OAKLAND'S MIKE Piazza might not get to cross the Bay Bridge for this year's All-Star Game in San Francisco.
Not because of a bad season or even a recent collision with Boston's Mike Lowell that landed him on the disabled list. Piazza might not go because he is listed as Oakland's designated hitter and thus not included on this year's All-Star ballot.
Frank Thomas, who hit 39 home runs and drove in 114 runs in Piazza's role for the A's last season, is now the Blue Jays' designated hitter. He's not on the ballot either. Neither is Jim Thome, who is hitting .340 and hit 42 home runs for the White Sox last season.
At a time when baseball would like to distract us from Barry Bonds and his pursuit of Henry Aaron's home run record, baseball's 4-decade-long rules war (DH or no DH?) will likely make July's All-Star Game as intriguing for who is not there as much as for who is there.
Why? Because San Francisco is a National League city, and the National League does not play with a designated hitter. The combination of a players vote and the preference of American League manager Jim Leyland may add one or two to the roster, but not all of the above will be going.
Thome can and has played first base for the Sox, but teams are allowed to list only one player at each infield position, and only three outfielders. Paul Konerko, the Sox regular first baseman, is on the ballot.
The Detroit Tigers may have signed Gary Sheffield to be their designated hitter in the offseason, but by listing him as a third outfielder, they bounced their everyday centerfielder and leadoff man Curtis Granderson from the ballot.
Sheffield said recently he didn't know that Granderson wasn't on the ballot, and that he felt bad about it. But I can't shake this sneaky feeling that an All-Star appearance was somehow worked into the 2-year renegotiation of his contract upon arrival in Detroit.
That's a whole other issue about the Midsummer Classic now: Who stands to make money by a ballot inclusion, and who loses out.
More significantly, though, is that Sheffield, who is hitting .218, will siphon votes from stars who actually play in the outfield. Torii Hunter, who plays for small-market Minnesota (and thus has fewer hometown voters), is batting .345.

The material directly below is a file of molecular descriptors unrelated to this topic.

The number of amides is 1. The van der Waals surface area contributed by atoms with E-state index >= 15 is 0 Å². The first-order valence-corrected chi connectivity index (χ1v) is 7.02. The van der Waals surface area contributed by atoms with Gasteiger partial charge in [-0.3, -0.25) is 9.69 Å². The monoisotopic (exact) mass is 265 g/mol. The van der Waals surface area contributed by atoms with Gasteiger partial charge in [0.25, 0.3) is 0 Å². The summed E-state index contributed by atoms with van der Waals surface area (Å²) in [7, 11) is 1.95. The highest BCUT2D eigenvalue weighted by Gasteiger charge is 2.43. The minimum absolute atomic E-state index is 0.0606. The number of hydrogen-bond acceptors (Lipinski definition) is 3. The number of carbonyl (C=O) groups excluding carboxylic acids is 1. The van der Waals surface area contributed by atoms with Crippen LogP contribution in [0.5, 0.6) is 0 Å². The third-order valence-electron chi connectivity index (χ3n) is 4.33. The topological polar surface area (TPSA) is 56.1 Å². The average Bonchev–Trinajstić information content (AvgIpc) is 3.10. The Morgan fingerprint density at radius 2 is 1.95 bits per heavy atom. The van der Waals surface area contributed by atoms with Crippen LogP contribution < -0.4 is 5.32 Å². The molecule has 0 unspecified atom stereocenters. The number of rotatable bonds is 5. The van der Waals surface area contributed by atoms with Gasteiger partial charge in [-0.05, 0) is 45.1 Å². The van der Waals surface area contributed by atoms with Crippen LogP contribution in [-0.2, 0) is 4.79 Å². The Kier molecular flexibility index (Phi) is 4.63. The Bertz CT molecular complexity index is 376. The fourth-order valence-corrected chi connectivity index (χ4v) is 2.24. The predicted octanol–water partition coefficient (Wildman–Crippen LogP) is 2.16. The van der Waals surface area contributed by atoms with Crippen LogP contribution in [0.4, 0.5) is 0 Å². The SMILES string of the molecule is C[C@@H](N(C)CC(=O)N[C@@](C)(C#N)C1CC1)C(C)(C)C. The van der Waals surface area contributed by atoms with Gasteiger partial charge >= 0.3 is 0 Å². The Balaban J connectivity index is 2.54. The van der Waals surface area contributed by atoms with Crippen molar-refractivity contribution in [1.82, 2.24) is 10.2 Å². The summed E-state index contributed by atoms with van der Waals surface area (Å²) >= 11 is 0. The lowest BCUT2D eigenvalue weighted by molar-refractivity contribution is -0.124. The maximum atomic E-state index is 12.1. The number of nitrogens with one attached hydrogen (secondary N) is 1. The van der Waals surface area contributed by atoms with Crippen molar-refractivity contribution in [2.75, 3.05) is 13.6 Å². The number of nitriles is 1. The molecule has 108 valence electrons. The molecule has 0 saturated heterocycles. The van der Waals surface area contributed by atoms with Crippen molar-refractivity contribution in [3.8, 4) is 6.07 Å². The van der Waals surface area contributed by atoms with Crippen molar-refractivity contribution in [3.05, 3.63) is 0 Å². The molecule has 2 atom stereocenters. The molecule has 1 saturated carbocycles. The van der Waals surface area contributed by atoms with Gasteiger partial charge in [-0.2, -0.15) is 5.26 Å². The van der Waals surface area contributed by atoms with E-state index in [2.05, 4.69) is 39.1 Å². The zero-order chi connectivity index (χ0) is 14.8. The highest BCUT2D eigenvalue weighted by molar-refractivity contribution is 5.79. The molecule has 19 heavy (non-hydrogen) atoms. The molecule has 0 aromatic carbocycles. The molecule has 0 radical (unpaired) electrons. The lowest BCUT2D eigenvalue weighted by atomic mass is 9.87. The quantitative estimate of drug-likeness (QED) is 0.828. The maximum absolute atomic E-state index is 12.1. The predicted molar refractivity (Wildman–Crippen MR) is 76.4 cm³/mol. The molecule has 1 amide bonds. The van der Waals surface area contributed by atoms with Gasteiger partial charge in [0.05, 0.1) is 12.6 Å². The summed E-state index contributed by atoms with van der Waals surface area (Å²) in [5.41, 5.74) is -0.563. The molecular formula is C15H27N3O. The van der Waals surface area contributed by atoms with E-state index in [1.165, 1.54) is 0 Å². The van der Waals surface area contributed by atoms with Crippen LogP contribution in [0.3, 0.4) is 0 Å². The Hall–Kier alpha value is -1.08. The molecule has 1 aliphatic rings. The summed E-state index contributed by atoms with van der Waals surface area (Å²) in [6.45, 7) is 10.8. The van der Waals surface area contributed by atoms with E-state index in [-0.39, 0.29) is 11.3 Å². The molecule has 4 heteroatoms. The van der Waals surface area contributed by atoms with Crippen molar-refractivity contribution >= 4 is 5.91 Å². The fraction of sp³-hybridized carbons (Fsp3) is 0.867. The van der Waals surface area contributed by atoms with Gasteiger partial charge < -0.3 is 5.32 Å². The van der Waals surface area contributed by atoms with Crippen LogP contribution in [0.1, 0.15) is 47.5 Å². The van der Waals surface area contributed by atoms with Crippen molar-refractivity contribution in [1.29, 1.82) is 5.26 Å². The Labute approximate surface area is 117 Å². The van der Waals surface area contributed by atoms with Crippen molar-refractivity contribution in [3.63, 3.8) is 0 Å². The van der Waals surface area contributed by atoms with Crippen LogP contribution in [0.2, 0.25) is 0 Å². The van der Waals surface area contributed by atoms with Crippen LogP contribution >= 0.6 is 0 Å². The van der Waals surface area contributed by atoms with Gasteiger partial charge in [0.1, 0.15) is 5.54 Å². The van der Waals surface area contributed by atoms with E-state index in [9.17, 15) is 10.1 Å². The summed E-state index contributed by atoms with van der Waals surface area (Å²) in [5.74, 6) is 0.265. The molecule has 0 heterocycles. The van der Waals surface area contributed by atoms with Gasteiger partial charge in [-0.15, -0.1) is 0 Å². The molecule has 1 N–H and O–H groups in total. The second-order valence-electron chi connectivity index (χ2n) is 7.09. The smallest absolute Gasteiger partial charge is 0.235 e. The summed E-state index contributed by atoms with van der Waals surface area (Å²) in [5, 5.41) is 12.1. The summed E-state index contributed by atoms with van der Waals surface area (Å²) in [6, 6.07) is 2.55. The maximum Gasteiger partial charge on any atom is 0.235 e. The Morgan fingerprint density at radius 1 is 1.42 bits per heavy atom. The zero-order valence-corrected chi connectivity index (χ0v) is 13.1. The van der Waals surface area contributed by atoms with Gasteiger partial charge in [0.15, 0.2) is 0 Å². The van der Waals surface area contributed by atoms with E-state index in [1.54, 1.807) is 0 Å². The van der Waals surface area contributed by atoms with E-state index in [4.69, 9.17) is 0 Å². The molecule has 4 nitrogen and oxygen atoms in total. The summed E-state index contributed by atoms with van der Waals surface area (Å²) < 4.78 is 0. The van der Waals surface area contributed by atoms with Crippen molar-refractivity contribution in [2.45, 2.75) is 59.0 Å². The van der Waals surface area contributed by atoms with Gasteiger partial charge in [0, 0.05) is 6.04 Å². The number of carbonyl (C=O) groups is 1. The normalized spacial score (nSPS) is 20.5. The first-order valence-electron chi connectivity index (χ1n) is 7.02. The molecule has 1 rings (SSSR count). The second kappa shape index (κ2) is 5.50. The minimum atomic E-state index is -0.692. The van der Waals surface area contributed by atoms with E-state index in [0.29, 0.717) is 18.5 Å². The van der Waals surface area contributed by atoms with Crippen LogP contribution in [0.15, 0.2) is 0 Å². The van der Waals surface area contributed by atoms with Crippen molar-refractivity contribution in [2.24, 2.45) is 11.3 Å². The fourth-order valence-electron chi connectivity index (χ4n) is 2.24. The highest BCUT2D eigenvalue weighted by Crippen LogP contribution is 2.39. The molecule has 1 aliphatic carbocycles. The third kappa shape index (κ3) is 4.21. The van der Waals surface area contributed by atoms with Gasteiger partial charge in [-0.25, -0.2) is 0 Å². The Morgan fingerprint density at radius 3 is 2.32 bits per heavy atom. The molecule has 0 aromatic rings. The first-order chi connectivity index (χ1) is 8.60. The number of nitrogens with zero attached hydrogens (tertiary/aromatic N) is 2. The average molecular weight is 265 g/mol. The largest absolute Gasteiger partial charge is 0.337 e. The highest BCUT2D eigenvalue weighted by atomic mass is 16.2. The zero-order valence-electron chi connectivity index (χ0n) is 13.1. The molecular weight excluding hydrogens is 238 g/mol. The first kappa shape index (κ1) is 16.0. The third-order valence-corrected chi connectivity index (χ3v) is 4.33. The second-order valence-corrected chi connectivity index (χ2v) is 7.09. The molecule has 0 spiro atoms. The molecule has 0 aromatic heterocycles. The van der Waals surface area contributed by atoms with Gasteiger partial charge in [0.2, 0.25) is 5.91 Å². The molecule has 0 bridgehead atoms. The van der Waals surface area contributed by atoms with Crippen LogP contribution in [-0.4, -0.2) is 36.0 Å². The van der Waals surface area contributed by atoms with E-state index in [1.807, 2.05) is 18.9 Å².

Listed as a first baseman instead of Sox regular first baseman Kevin Youkilis, Boston DH David Ortiz is likely to make his All-Star team, but clearly at the expense of someone who actually plays the position. In fact, the American League ballot for first basemen is chock full of pretenders and fibbers: New York's Jason Giambi, Cleveland's Travis Hafner, and Detroit's Sean Casey are all disguised designated hitters.
It all seems so unnecessary and counter to what the event is supposed to be about - all-stars. Some hard-core National League fans would probably argue that fair is fair, and with homefield in the World Series determined by the result of this game, the National League should be able to play by its rules every other year.
But here's a quick point: It is the third summer in the last four that the game is being held in a National League park. And the truth is, pitchers are routinely pinch-hit for in All-Star games, and often with sluggers.
You could make the case that because they must spend lavishly for the designated hitter, the American League has more quantity, if not quality, when it comes to sluggers. But again, should an All-Star Game emphasize equity over excellence? And even if one concedes a teeny advantage for the American League with the inclusion of the DH, does it justify the potential exclusion of some of the game's stars - not to mention more recognizable and popular names like Thome and Piazza?
There's never been an All-Star Game no-hitter and, Lord willing, there never will be.
So why play any of these games under National League rules? I mean, I love the double-switch as much as the next guy. But in an All-Star Game?
I'd rather watch Barry Bonds walk.